India's announcement of a new basic trainer appears to have been delayed by a protest mounted by the South Korean government about the tendering process.
An industry source said India's Cabinet Committee on Security, which was due to approve the acquisition of Pilatus PC-7 MK II basic trainers in early January, has yet to give the go-ahead for the purchase because of questions about the tender from the country's Ministry of Finance.
When contacted by Flightglobal, India's Ministry of Defence and the Indian Air Force (IAF) declined to comment on the matter.
The South Korean protest to the Ministry of Defence apparently involves the competition's commercial bids, according to a source familiar with the matter.
The sources said Pilatus failed to submit the figures for the PC-7's 'maintenance transfer of technology' cost, thus improving the competitiveness of the Swiss company's bid.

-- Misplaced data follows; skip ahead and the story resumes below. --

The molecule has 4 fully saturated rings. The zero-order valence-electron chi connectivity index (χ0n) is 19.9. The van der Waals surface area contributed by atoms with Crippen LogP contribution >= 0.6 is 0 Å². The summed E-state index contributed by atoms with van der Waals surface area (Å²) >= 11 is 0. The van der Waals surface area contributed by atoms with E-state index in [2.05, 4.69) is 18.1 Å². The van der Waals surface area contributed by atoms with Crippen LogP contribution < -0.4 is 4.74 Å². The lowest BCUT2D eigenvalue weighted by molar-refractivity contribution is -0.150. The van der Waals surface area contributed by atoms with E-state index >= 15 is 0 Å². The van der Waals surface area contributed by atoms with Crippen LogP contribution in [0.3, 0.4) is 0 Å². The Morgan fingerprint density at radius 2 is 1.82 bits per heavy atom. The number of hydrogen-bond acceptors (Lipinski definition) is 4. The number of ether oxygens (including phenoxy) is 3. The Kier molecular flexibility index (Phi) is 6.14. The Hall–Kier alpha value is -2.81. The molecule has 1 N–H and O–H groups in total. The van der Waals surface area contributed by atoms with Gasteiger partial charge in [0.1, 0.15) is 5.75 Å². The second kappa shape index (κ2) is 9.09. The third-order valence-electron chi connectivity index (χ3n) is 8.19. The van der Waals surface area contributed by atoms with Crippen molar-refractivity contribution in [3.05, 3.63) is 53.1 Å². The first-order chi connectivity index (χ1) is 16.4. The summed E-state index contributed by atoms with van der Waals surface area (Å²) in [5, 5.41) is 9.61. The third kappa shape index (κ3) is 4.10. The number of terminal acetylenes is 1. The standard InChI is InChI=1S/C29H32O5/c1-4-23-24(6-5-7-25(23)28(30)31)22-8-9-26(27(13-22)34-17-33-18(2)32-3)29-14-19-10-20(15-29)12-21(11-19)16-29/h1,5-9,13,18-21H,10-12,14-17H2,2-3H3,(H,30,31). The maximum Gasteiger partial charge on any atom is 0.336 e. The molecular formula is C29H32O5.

Aside from the PC-7, other contenders for the requirement included the Airbus Military-promoted PZL-130 Orlik, Alenia Aermacchi M-311, Embraer EMB-314 Super Tucano, Grob G120TP, Korea Aerospace Industries KT-1 and Beechcraft T-6C.
The defence ministry's initial request for proposals in early 2010 called for 75 aircraft to be purchased "off-the-shelf" and an additional 106 aircraft to be built by Hindustan Aeronautics under a joint venture.
The selected manufacturer would be required to deliver an initial batch of 12 aircraft within two years of a contract signature.
The IAF arguably needs new basic trainers more urgently than any other type. The force has suffered from a major capability gap in training in recent years, with the IAF's Hindustan Aeronautics Limited (HAL).
HPT-32 Deepak basic trainers were grounded in July 2009 following a series of crashes.
In addition, India wants to develop an indigenous replacement to the HPT-32. At 2011's Aero India show, a model of the proposed HTT-40 was on display at the HAL stand.
The HTT-40 will have an 11m (36ft) wingspan, a fuselage length of 11.3m and a maximum take-off weight of 2,800kg (6,170lb).
The type will be capable of flying at a maximum speed of 243kt (450km/h) and at altitudes of up to 19,700ft.
Source: Flight International